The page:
We describe here an unusual case of PPK associated with renal manifestation in the form of nephroblastoma on the left side and a potential abnormality of the right renal artery. The diagnosis of PPK was confirmed by clinical and histological presentation. It is important to note the absence of sebaceous differentiation in the biopsy of the epidermal naevus, obtained from the abdomen. Firstly, sebaceous glands may be lacking in biopsies obtained from outside the head and neck region. Secondly, the child may have been too young to show sebaceous differentiation (4). Another clinical and histological special feature in this case is the absence of the typical chequerboard pattern of the lentiginous naevus. However, in very young children, the papular speckles of naevus spilus papulosus, which is usually associated with PPK, may still be completely absent and appear later during childhood (5). The absence of melanocytes in the dermal part of the skin biopsy is in accordance with this clinical characteristic.
Since 1996, approximately 30 cases of this rare syndrome have been reported. Although cases without extracutaneous abnormalities have been described (6–9), musculoskeletal, ocular, neurological and vascular findings are commonly associated with this condition (10, 11). Our case of PPK is associated with nephroblastoma and a potential abnormality of a renal artery.
Malignancies are considered a risks of various ENS including PPK. These often involve the skin, with a risk of developing cutaneous tumours on each component of the syndrome (12, 13). An association of unclassified ENS and Wilms tumour has been mentioned by Solomon & Esterly (14), but these cases could not be characterized because of the lack of clinical data (15). Since this first description two other cases have been reported. Pawlaczyk et al. (16) reported an unclassified case of ENS associated with Wilms tumour. Courville et al. (17) reported the association of an epidermal naevus, neurofibromatosis type I and nephroblastoma. Though the neurofibromatosis type I in this case remains uncertain, because it does not fulfil the criteria for this diagnosis, the coexistence of an epidermal naevus, pigmentation abnormalities and Wilms tumour may correspond to our present case. However, the absence of follow-up and of histopathological examination of pigmented macules did not permit a clear conclusion. The diagnosis of ENS is ambiguous in many other cases reported until today (1). A large confluent light-brown macule reported in cases of ENS may correspond to the pigmentary component of a PPK (18). Carcinoma of the bladder (19), paratesticular rhabdomyosarcoma (20), digestive (salivary glands, oesophageal and gastric) and mammary adenocarcinoma are reported in various types of ENS (20–23).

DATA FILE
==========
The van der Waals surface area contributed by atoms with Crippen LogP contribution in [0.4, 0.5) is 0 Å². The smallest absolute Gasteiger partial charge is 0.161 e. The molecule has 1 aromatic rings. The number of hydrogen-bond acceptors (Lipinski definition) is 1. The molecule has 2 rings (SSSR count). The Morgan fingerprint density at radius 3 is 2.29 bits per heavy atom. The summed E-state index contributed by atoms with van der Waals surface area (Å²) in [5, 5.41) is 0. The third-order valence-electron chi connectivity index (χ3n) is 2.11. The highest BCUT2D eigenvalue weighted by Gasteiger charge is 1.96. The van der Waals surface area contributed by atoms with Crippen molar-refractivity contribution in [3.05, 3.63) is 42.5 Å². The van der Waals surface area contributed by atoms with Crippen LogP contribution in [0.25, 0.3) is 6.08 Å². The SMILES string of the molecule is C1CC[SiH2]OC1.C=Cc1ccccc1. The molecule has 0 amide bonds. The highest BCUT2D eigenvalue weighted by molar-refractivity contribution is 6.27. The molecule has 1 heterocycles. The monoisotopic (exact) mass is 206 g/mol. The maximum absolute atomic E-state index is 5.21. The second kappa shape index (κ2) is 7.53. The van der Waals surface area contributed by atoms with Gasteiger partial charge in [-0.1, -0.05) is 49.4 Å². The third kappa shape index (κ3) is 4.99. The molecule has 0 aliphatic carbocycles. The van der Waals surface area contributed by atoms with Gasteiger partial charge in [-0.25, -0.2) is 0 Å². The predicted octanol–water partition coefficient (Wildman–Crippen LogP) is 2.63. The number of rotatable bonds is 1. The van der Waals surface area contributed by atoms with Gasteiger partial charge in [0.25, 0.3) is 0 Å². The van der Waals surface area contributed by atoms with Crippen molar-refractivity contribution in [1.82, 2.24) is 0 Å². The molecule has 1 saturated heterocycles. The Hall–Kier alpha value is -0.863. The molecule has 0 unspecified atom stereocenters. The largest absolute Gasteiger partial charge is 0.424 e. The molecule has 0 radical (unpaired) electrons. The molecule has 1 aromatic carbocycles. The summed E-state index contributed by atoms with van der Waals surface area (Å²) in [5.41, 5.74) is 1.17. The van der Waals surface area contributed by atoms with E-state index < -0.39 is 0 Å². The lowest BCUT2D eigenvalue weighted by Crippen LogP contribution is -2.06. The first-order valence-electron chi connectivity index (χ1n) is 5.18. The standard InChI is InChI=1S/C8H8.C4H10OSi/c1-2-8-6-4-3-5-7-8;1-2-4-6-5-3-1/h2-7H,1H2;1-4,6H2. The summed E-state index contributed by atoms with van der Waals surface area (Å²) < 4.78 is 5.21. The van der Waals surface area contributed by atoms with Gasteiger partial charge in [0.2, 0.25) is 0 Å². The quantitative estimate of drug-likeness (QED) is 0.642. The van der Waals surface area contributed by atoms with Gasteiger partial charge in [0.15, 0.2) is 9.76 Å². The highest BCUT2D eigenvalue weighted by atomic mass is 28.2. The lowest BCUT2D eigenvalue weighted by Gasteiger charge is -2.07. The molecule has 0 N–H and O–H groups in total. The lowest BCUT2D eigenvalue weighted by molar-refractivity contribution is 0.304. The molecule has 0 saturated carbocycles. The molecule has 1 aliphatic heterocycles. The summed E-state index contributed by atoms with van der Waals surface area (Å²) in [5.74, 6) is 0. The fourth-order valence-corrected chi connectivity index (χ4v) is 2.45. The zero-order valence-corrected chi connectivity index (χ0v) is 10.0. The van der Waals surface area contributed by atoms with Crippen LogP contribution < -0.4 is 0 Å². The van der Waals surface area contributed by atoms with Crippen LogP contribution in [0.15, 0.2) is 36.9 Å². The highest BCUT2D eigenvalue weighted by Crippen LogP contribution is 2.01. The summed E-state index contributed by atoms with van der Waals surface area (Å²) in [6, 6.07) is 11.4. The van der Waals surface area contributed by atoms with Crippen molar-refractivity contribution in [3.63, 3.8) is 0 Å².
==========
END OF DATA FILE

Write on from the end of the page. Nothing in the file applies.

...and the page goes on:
On the other hand, PPK may be associated with subcutaneous rhabdomyosarcoma (11), phaeochromocytoma (24), and spinal root tumours. Two cases of bladder involvement were reported: a rhabdomyosarcoma (18), and a leiomyoma (20).
Thus, our observation is a novel example of the urological and nephrological tropism for extracutaneous tumours in PPK. Nephroblastoma is, for the first time, clearly related to PPK. Although tumoural manifestations seem to be more often ipsilateral to the lentiginous naevus (11), nephroblastoma, in our case, is spatially associated with the epidermal naevus.
Moreover, Schimmelpenning syndrome, which is one of ENSs, seems to predispose to vascular abnormalities, such as aortic coarctation, renal artery stenosis, dilation or stenosis of pulmonary artery, valvular stenosis or insufficiency (21, 23, 25–27). Two cases of PPK have been reported associated with arterial hypertension: one case of extrinsic compression of renal artery by spinal roots tumour (28), and one case with both aortic stenosis and renal artery stenosis (29). Our observation is also associated with juvenile arterial hypertension, whose exploration revealed only a spindly right renal artery. While vascular defects are usually considered as a part of the organoid epidermal component of PPK (29), it is interesting to note that in our observation, the renal arterial abnormality is contralateral to the skin area involved by the epidermal naevus.
This observation emphasizes the wide clinical spectrum of PPK. The specific cutaneous features can be isolated or associated with extracutaneous manifestations.
A link between cutaneous mosaicism and tumours in other tissues has been suggested by the description of FGFR3 somatic mutations in epidermal naevus and in low-grade bladder tumours (30). It is also interesting to note that Patched and TSC1 genes can be mutated in skin and bladder tumours (31, 32). Further studies are needed to determine in which way a postzygotic mutation at an early stage of embryogenesis could lead to different benign or malignant tumours in various organs.
In conclusion, we report here a new case of PPK. The clinical spectrum of extracutaneous manifestations in PPK is enlarged with the description of nephroblastoma and a juvenile arterial hypertension related to a spindly renal artery. Therefore we suggest that urological, renal and vascular explorations should be performed in patients with PPK for early detection of the most classical extracutaneous manifestations associated with this mosaic disorder.